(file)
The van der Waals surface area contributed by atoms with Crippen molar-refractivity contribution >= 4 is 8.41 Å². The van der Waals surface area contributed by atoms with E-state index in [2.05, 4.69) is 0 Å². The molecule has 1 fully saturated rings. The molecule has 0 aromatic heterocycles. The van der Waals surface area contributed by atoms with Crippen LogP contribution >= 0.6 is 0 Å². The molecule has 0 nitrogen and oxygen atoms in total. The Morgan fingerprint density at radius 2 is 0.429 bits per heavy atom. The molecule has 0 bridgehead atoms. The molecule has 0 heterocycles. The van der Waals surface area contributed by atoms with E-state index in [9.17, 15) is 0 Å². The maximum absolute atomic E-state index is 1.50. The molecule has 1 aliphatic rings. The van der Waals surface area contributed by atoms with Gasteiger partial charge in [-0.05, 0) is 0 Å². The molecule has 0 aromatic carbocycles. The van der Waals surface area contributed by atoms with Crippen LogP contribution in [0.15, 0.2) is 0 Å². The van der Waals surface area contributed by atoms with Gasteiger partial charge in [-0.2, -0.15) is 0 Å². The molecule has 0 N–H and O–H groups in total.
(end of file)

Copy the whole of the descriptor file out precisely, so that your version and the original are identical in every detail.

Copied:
The van der Waals surface area contributed by atoms with Crippen molar-refractivity contribution >= 4 is 8.41 Å². The van der Waals surface area contributed by atoms with E-state index in [2.05, 4.69) is 0 Å². The molecule has 1 fully saturated rings. The molecule has 0 aromatic heterocycles. The van der Waals surface area contributed by atoms with Crippen LogP contribution >= 0.6 is 0 Å². The molecule has 0 nitrogen and oxygen atoms in total. The Morgan fingerprint density at radius 2 is 0.429 bits per heavy atom. The molecule has 0 bridgehead atoms. The molecule has 0 heterocycles. The van der Waals surface area contributed by atoms with E-state index in [9.17, 15) is 0 Å². The maximum absolute atomic E-state index is 1.50. The molecule has 1 aliphatic rings. The van der Waals surface area contributed by atoms with Gasteiger partial charge in [-0.05, 0) is 0 Å². The molecule has 0 aromatic carbocycles. The van der Waals surface area contributed by atoms with Crippen LogP contribution in [0.15, 0.2) is 0 Å². The van der Waals surface area contributed by atoms with Gasteiger partial charge in [-0.2, -0.15) is 0 Å². The molecule has 0 N–H and O–H groups in total.